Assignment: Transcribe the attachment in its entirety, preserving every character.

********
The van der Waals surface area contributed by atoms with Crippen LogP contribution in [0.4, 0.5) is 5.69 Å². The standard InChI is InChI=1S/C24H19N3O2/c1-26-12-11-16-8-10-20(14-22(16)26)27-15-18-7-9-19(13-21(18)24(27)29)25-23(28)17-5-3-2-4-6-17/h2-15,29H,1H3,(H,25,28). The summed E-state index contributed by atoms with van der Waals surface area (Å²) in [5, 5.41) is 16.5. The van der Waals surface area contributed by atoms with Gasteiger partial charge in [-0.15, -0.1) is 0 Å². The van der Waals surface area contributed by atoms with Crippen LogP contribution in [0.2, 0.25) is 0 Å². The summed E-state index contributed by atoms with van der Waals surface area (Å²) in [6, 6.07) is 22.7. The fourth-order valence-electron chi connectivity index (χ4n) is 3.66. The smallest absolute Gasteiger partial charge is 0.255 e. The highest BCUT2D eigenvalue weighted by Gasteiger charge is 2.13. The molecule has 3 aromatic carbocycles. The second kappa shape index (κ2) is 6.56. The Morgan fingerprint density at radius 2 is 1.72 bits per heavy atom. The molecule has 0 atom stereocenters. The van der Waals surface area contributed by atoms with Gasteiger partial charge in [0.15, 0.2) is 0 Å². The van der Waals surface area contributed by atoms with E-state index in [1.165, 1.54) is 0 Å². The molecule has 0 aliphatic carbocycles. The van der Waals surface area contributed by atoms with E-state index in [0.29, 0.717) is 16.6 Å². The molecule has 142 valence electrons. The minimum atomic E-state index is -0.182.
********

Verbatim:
The van der Waals surface area contributed by atoms with Crippen LogP contribution in [0.4, 0.5) is 5.69 Å². The standard InChI is InChI=1S/C24H19N3O2/c1-26-12-11-16-8-10-20(14-22(16)26)27-15-18-7-9-19(13-21(18)24(27)29)25-23(28)17-5-3-2-4-6-17/h2-15,29H,1H3,(H,25,28). The summed E-state index contributed by atoms with van der Waals surface area (Å²) in [5, 5.41) is 16.5. The van der Waals surface area contributed by atoms with Gasteiger partial charge in [-0.15, -0.1) is 0 Å². The van der Waals surface area contributed by atoms with Crippen LogP contribution in [0.2, 0.25) is 0 Å². The summed E-state index contributed by atoms with van der Waals surface area (Å²) in [6, 6.07) is 22.7. The fourth-order valence-electron chi connectivity index (χ4n) is 3.66. The smallest absolute Gasteiger partial charge is 0.255 e. The highest BCUT2D eigenvalue weighted by Gasteiger charge is 2.13. The molecule has 3 aromatic carbocycles. The second kappa shape index (κ2) is 6.56. The Morgan fingerprint density at radius 2 is 1.72 bits per heavy atom. The molecule has 0 atom stereocenters. The van der Waals surface area contributed by atoms with Gasteiger partial charge in [0.15, 0.2) is 0 Å². The van der Waals surface area contributed by atoms with E-state index in [1.165, 1.54) is 0 Å². The molecule has 0 aliphatic carbocycles. The van der Waals surface area contributed by atoms with E-state index in [0.29, 0.717) is 16.6 Å². The molecule has 142 valence electrons. The minimum atomic E-state index is -0.182.